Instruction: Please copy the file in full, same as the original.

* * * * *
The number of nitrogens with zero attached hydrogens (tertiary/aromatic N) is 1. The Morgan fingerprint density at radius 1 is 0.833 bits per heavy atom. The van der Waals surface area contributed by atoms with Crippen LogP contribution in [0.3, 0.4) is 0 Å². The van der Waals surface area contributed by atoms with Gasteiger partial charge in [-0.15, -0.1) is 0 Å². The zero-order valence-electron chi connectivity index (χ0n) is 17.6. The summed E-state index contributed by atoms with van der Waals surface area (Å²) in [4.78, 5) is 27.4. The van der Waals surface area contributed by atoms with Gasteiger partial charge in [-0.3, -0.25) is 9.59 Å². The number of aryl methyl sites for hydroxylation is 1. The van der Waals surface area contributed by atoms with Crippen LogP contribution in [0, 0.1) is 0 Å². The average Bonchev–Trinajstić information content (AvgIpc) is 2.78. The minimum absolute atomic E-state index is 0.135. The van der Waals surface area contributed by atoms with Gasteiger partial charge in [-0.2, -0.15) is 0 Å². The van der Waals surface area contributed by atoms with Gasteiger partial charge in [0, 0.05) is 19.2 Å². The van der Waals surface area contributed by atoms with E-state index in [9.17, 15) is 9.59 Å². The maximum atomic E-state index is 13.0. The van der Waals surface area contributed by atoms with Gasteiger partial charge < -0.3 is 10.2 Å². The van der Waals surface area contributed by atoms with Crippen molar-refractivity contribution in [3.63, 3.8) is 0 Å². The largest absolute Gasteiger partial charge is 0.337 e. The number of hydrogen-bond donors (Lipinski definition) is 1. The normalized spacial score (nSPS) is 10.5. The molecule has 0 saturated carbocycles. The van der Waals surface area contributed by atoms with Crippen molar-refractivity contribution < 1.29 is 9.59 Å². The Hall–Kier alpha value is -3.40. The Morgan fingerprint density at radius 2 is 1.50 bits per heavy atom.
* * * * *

The number of nitrogens with zero attached hydrogens (tertiary/aromatic N) is 1. The Morgan fingerprint density at radius 1 is 0.833 bits per heavy atom. The van der Waals surface area contributed by atoms with Crippen LogP contribution in [0.3, 0.4) is 0 Å². The van der Waals surface area contributed by atoms with Gasteiger partial charge in [-0.15, -0.1) is 0 Å². The zero-order valence-electron chi connectivity index (χ0n) is 17.6. The summed E-state index contributed by atoms with van der Waals surface area (Å²) in [4.78, 5) is 27.4. The van der Waals surface area contributed by atoms with Gasteiger partial charge in [-0.3, -0.25) is 9.59 Å². The number of aryl methyl sites for hydroxylation is 1. The van der Waals surface area contributed by atoms with Crippen LogP contribution in [0, 0.1) is 0 Å². The average Bonchev–Trinajstić information content (AvgIpc) is 2.78. The minimum absolute atomic E-state index is 0.135. The van der Waals surface area contributed by atoms with Gasteiger partial charge in [-0.2, -0.15) is 0 Å². The van der Waals surface area contributed by atoms with Gasteiger partial charge in [0, 0.05) is 19.2 Å². The van der Waals surface area contributed by atoms with E-state index in [9.17, 15) is 9.59 Å². The maximum atomic E-state index is 13.0. The van der Waals surface area contributed by atoms with Gasteiger partial charge < -0.3 is 10.2 Å². The van der Waals surface area contributed by atoms with Crippen molar-refractivity contribution in [3.63, 3.8) is 0 Å². The largest absolute Gasteiger partial charge is 0.337 e. The number of hydrogen-bond donors (Lipinski definition) is 1. The normalized spacial score (nSPS) is 10.5. The molecule has 0 saturated carbocycles. The van der Waals surface area contributed by atoms with Crippen molar-refractivity contribution < 1.29 is 9.59 Å². The Hall–Kier alpha value is -3.40. The Morgan fingerprint density at radius 2 is 1.50 bits per heavy atom.